My father-in-law grew up eating blood soup. He hated it, whether because of the taste or the humiliation, I never knew. His alcoholic father regularly drank up the family wage, and the family was often short on food money. They were evicted from apartment after apartment.

He dropped out of school in eighth grade to help support the family. Eventually he got a good, steady job he truly hated, as an inspector in a factory that made those machines that measure humidity levels in museums. He tried to open several businesses on the side but none worked, so he kept that job for 38 years. He rose from poverty to a middle-class life: the car, the house, two kids in Catholic school, the wife who worked only part-time. He worked incessantly. He had two jobs in addition to his full-time position, one doing yard work for a local magnate and another hauling trash to the dump.

Throughout the 1950s and 1960s, he read The Wall Street Journal and voted Republican. He was a man before his time: a blue-collar white man who thought the union was a bunch of jokers who took your money and never gave you anything in return. Starting in 1970, many blue-collar whites followed his example. This week, their candidate won the presidency.

For months, the only thing that’s surprised me about Donald Trump is my friends’ astonishment at his success. What’s driving it is the class culture gap.

One little-known element of that gap is that the white working class (WWC) resents professionals but admires the rich. Class migrants (white-collar professionals born to blue-collar families) report that “professional people were generally suspect” and that managers are college kids “who don’t know shit about how to do anything but are full of ideas about how I have to do my job,” said Alfred Lubrano in Limbo. Barbara Ehrenreich recalled in 1990 that her blue-collar dad “could not say the word doctor without the virtual prefix quack. Lawyers were shysters…and professors were without exception phonies.” Annette Lareau found tremendous resentment against teachers, who were perceived as condescending and unhelpful. Read more…

Joan C. Williams is Distinguished Professor of Law and Founding Director of the Center of WorkLife Law at the University of California, Hastings College of the Law.

Published in the hbr.org on Nov. 10, 2016

10
Nov

trump

Whether or not Donald J. Trump follows through on his campaign pledges to diminish or possibly abandon American commitments to security alliances such as NATO, his election victory forces nations around the world to begin preparing for the day they can no longer count on the American-backed order.

This creates a danger that derives less from Mr. Trump’s words, which are often inconsistent or difficult to parse, than from the inability to predict his actions or how other states might respond to them.

That uncertainty puts pressure on allies and adversaries alike to position themselves, before Mr. Trump even takes office, for a world that could be on the verge of losing one of its longest-standing pillars of stability.

“You’re going to see a lot of fear among America’s allies, and in some cases they may try to do something about it,” said James Goldgeier, a political scientist and the dean of American University’s School of International Service.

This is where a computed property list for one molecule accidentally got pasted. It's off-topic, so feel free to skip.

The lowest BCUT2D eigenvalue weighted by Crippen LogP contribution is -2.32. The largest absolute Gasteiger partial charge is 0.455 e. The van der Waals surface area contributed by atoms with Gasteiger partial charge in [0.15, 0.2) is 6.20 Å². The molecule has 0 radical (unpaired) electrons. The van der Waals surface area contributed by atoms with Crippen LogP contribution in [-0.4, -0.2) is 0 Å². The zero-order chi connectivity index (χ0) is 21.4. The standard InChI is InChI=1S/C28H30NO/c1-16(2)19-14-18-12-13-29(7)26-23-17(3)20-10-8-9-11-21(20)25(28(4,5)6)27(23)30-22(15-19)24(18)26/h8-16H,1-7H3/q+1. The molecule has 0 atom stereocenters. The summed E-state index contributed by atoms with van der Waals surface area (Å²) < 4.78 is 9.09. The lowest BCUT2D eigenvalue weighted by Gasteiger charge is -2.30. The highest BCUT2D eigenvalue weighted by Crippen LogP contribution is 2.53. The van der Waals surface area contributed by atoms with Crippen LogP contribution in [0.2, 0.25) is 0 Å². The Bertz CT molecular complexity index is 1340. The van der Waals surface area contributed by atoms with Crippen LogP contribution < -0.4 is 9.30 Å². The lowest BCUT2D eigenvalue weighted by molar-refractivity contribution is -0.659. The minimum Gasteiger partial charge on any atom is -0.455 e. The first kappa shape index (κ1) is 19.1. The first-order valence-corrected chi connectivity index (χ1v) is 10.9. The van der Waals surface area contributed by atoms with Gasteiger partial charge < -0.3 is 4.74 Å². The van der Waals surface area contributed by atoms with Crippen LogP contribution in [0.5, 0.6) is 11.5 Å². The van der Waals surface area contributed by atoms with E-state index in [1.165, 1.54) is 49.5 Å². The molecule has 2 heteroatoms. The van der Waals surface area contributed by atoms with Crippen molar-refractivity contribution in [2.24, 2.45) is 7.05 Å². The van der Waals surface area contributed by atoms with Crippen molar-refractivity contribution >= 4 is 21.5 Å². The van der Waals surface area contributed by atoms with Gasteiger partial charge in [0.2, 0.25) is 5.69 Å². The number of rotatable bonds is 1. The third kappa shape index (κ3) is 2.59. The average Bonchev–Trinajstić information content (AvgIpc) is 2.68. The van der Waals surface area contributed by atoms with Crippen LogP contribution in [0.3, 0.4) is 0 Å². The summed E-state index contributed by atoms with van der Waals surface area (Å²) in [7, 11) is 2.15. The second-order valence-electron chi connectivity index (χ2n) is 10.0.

Mr. Trump’s election comes at a moment when rising powers are already pushing against the American-led order: China in Asia, Iran in the Middle East, and particularly Vladimir V. Putin’s Russia in Europe.

Allies in Europe or Asia, suddenly considering the prospect of facing a hostile power alone, cannot wait to see whether Mr. Trump means what he says, Mr. Goldgeier said, adding that they “will have to start making alternate plans now.”

Western European states like Germany and France “may decide they can no longer afford to take a tough stand against Putin’s Russia,” he suggested. “They may decide their best bet is to cut some kind of deal with him,” even if it means tolerating Russian influence over Eastern Europe. Read more..

By NOV. 9, 2016 ; nyt.com

7
Nov

Election 2016 and the Global Nuclear Threat

Written on November 7, 2016 by Waya Quiviger in Americas, Foreign Policy, Security

Once upon a time, when choosing a new president, a factor for many voters was the perennial question: “Whose finger do you want on the nuclear button?” Of all the responsibilities of America’s top executive, none may be more momentous than deciding whether, and under what circumstances, to activate the “nuclear codes” — the secret alphanumeric messages that would inform missile officers in silos and submarines that the fearful moment had finally arrived to launch their intercontinental ballistic missiles (ICBMs) toward a foreign adversary, igniting a thermonuclear war.

Until recently in the post-Cold War world, however, nuclear weapons seemed to drop from sight, and that question along with it. Not any longer. In 2016, the nuclear issue is back big time, thanks both to the rise of Donald Trump (including various unsettling comments he’s made about nuclear weapons) and actual changes in the global nuclear landscape.
With passions running high on both sides in this year’s election and rising fears about Donald Trump’s impulsive nature and Hillary Clinton’s hawkish one, it’s hardly surprising that the “nuclear button” question has surfaced repeatedly throughout the campaign.  In one of the more pointed exchanges of the first presidential debate, Hillary Clinton declared that Donald Trump lacked the mental composure for the job.  “A man who can be provoked by a tweet,” she commented, “should not have his fingers anywhere near the nuclear codes.”  Donald Trump has reciprocated by charging that Clinton is too prone to intervene abroad. “You’re going to end up in World War III over Syria,” he told reporters in Florida last month. Read more…

By Michael Klare
November 06, 2016; http://www.realclearworld.com/